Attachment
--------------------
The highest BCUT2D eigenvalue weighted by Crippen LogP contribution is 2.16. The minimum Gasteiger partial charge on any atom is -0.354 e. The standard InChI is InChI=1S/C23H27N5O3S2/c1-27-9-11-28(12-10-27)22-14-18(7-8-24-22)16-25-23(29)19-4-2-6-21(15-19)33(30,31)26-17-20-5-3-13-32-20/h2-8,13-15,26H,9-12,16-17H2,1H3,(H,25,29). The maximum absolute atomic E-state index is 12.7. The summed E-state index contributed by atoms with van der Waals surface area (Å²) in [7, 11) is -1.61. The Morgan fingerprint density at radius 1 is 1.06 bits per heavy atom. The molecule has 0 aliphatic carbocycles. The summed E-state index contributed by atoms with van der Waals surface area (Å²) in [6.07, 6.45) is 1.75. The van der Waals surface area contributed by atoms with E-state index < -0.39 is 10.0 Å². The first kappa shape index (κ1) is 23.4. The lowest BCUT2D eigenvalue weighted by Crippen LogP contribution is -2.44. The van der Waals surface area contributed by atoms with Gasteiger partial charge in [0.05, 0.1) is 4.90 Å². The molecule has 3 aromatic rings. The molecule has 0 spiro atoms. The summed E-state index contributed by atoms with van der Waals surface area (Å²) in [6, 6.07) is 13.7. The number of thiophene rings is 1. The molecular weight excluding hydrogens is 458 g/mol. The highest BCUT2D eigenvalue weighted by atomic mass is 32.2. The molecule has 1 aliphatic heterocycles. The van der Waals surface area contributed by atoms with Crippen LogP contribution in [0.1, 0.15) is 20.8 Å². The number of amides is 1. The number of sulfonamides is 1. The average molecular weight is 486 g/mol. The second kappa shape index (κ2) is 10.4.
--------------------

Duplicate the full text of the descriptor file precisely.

The highest BCUT2D eigenvalue weighted by Crippen LogP contribution is 2.16. The minimum Gasteiger partial charge on any atom is -0.354 e. The standard InChI is InChI=1S/C23H27N5O3S2/c1-27-9-11-28(12-10-27)22-14-18(7-8-24-22)16-25-23(29)19-4-2-6-21(15-19)33(30,31)26-17-20-5-3-13-32-20/h2-8,13-15,26H,9-12,16-17H2,1H3,(H,25,29). The maximum absolute atomic E-state index is 12.7. The summed E-state index contributed by atoms with van der Waals surface area (Å²) in [7, 11) is -1.61. The Morgan fingerprint density at radius 1 is 1.06 bits per heavy atom. The molecule has 0 aliphatic carbocycles. The summed E-state index contributed by atoms with van der Waals surface area (Å²) in [6.07, 6.45) is 1.75. The van der Waals surface area contributed by atoms with E-state index < -0.39 is 10.0 Å². The first kappa shape index (κ1) is 23.4. The lowest BCUT2D eigenvalue weighted by Crippen LogP contribution is -2.44. The van der Waals surface area contributed by atoms with Gasteiger partial charge in [0.05, 0.1) is 4.90 Å². The molecule has 3 aromatic rings. The molecule has 0 spiro atoms. The summed E-state index contributed by atoms with van der Waals surface area (Å²) in [6, 6.07) is 13.7. The number of thiophene rings is 1. The molecular weight excluding hydrogens is 458 g/mol. The highest BCUT2D eigenvalue weighted by atomic mass is 32.2. The molecule has 1 aliphatic heterocycles. The van der Waals surface area contributed by atoms with Crippen LogP contribution in [0.1, 0.15) is 20.8 Å². The number of amides is 1. The number of sulfonamides is 1. The average molecular weight is 486 g/mol. The second kappa shape index (κ2) is 10.4.